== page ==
Marianne Stone: Prolific character actress who appeared in more than 200 films

The accomplished character actress Marianne Stone had the distinction of being the most prolific actress in the UK, appearing in over 200 films, an achievement that earned her a place in the latest Guinness Book of World Records as "the actress with the most screen credits". She has also been hailed in the book English Gothic: A Century of Horror Cinema for her contribution to the horror movies that flourished in the Sixties, but most of her screen roles were as working-class characters. In two of her earliest films she was respectively a shop assistant in When the Bough Breaks (1947), and a sluggish waitress in Brighton Rock (1947).

Though she occasionally had lines to speak, many of her roles were wordless and uncredited, but she had some pithy roles in the Carry On films (nine of them) and she had a small, but striking, role in Lolita (1962), directed by her friend Stanley Kubrick and adapted from the controversial novel by Vladimir Nabokov. Stone played Vivian Darkbloom (an anagram of the author's name), a mysterious lady who is seen dancing with the jaded writer Clare Quilty, played by Peter Sellers. (In the 2001 fantasy Donnie Darko, Maggie Gyllenhaal attends a fancy dress Halloween party as "Vivian Darkbloom", Stone's character.) For 50 years Stone was the wife of the film and theatre reporter, gossip columnist and bon vivant Peter Noble, and the parties they used to give at their rambling house in Abbey Road were legendary.

She was born Mary Stone in London in 1922, and won a scholarship to the Royal Academy of Dramatic Art, where she became friends with fellow student Richard Attenborough. From 1943 to 1945 she was part of the company performing at the Intimate Theatre in Palmers Green, where she won particular accolades for her performance as the cunning Cockney trollop Betty Watty in Emlyn Williams' The Corn is Green. Noble was a young journalist who covered the Intimate's productions for a local paper, and Stone began to notice that he always gave her favourable reviews, even when her part was minuscule. They began going out together, often joining the Attenboroughs at the Arts Theatre Club, and in 1947 they were wed. They had two daughters, Kara and Katrina, and the marriage lasted until Noble's death in 1997.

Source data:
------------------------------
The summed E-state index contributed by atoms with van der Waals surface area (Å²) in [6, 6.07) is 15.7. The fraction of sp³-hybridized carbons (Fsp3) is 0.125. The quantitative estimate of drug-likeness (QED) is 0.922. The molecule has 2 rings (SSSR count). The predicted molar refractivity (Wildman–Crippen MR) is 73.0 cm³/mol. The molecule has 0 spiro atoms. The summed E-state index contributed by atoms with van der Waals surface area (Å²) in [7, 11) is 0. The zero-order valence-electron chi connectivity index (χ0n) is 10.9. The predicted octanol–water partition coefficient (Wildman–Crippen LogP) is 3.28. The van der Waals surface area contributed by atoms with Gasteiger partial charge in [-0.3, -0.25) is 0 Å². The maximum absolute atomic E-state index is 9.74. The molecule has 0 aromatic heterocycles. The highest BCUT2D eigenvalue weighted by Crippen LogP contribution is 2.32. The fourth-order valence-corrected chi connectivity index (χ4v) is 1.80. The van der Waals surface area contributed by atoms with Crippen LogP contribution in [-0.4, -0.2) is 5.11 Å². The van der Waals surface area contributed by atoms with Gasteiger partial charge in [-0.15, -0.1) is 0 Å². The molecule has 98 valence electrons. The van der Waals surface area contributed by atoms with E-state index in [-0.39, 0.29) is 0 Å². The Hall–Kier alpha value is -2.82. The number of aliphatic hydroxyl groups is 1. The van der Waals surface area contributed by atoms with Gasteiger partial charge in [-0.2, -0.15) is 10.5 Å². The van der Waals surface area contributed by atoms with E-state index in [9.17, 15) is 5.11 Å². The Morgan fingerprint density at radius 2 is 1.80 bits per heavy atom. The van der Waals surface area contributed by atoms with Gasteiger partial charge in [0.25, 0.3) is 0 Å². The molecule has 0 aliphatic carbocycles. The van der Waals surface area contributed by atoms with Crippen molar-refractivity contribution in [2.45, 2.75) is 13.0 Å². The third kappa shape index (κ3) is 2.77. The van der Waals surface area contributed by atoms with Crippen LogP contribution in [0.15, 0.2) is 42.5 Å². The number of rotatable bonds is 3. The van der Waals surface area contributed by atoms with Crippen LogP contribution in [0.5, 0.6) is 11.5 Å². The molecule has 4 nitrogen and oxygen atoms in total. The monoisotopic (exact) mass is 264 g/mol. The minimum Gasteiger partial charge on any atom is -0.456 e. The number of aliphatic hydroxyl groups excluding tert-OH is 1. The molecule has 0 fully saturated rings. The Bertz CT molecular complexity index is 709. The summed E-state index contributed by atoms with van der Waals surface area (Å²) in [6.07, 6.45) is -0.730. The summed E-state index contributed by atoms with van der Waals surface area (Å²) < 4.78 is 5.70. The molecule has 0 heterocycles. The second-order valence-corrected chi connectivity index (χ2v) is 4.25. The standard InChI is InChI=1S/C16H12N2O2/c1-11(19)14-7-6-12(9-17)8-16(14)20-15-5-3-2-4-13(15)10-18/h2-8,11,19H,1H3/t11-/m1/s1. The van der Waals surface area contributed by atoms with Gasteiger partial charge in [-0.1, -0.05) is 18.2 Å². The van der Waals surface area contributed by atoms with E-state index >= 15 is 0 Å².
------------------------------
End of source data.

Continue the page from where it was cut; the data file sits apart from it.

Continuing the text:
In 1946 Stone appeared at the St James Theatre in two alternating plays in repertory produced by the actor-manager John Clements: John Dryden's Marriage à la Mode (in which Moira Lister and Stone played sisters) and the premiere of Margaret Luce's The Kingmaker, a biography of Richard Neville, Earl of Warwick, the key protagonist in the Wars of the Roses. Stone then played Betty Watty again when The Corn is Green was staged at the New Theatre, Bromley, where the actor playing the young miner who is given the chance of a university education was played by the then little-known Bryan Forbes.

Throughout these years she was billed as Mary Stone, but as her career in films got underway she changed her first name to Marianne, though her friends still knew her as Mary Noble.